Embeddings

Overview of embeddings

Embeddings are like a combination of an Aggregate and a Projection. They have a collection of states (the read models) with unique keys (within the embedding). Whenever a new updated state is pushed/pulled from the external system, that updated state will be compared against its representative read model in the embedding. Whenever the states differ, the Runtime will call the embedding to resolve the difference into events. The embedding will then handle these events and modify its state to match the desired state.

The main point of embeddings is event source the changes coming from an external system. An embeddings read model exists so that we can commit the correct events and uphold its logic. Other event handlers, projections and microservices can then build upon these events.

Example of an embedding:

Diagram of embeddings

Read model

An embeddings read model functions like the state of an Aggregate Root. It upholds the invariants needed to produce the events to steer the read model towards the updated state. Whenever the read model is asked to update, it should resolve the difference between its own state and the updated state into events. These events are then projected into the read model, like a projection.

The read model instances are managed by the Runtime in the embedding store defined by resources.json.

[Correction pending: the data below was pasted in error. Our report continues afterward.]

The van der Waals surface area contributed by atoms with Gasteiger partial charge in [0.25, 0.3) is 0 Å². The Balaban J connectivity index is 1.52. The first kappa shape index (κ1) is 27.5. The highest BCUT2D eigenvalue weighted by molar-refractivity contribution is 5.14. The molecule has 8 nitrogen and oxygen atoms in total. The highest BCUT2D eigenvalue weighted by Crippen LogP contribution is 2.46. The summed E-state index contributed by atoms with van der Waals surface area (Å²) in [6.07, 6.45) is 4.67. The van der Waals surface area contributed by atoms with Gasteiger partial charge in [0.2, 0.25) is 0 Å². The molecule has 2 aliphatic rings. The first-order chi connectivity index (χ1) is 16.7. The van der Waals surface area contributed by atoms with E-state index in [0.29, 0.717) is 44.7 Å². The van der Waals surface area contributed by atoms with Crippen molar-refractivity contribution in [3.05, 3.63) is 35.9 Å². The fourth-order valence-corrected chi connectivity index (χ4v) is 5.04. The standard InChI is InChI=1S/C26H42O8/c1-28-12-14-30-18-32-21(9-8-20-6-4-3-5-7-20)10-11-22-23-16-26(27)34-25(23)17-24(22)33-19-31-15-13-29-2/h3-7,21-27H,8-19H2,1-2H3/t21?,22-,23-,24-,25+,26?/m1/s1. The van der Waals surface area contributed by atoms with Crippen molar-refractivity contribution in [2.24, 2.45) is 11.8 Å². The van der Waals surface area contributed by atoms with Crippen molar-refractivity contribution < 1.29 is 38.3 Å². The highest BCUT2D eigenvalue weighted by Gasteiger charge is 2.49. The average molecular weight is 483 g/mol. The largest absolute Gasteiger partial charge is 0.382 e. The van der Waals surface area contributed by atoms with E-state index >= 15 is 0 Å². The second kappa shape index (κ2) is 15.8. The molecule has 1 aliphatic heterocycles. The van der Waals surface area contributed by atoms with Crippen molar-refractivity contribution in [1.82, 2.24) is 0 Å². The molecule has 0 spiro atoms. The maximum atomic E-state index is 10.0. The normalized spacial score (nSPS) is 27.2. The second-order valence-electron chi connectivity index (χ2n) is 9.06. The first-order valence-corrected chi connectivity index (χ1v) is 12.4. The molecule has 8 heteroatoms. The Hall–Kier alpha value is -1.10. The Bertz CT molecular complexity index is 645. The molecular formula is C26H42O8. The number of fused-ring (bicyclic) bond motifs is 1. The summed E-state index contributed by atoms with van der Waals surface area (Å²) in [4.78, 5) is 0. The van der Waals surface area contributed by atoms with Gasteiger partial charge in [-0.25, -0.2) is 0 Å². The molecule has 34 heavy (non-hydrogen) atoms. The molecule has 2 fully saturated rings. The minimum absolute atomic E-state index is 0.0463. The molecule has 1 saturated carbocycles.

Key

Each read model has its own unique key, which is defined in the update call to the embedding.

Unlike projections, embeddings don’t need KeySelectors. The Runtime will automatically calculate a unique EventSourceId for the committed events based on the key. This EventSourceId is then used to uniquely identify which read model should be handling the event.

Embedding events

The committed events are always public Aggregate events. The AggregateRootId is the same as the EmbeddingId, and the EventSourceId is computed from the read models key. This way each event can be uniquely identified to been originated by a specific read model and embedding.

You can’t “replay” an embeddings projection, and you shouldn’t need to. If you need the embedding to be in a specific state, you ask it to update itself to match the desired state. As each event of an embedding is specific to a key, embedding and the version of the embedding, you can’t “re-apply” those events to the embedding. If the read model and events need to change, you should create a new embedding to handle that.

Persistence

The embeddings definition is persisted in the embedding-definition collection in the database defined in resources.json. If this definition changes in some way (eg. new event types, different initial state) the registration will fail as the embedding isn’t the same embedding anymore.

The embeddings current AggregateRootVersion is saved to the aggregates collection.

Embeddings don’t produce streams.

Main structure of an Embedding

This is a simplified structure of an embedding:

Embedding {
    EmbeddingId Guid
    ReadModel type
    EventTypes EventType[]
}

For the whole structure of an embedding as defined in protobuf, please check Contracts.

Last modified January 1, 0001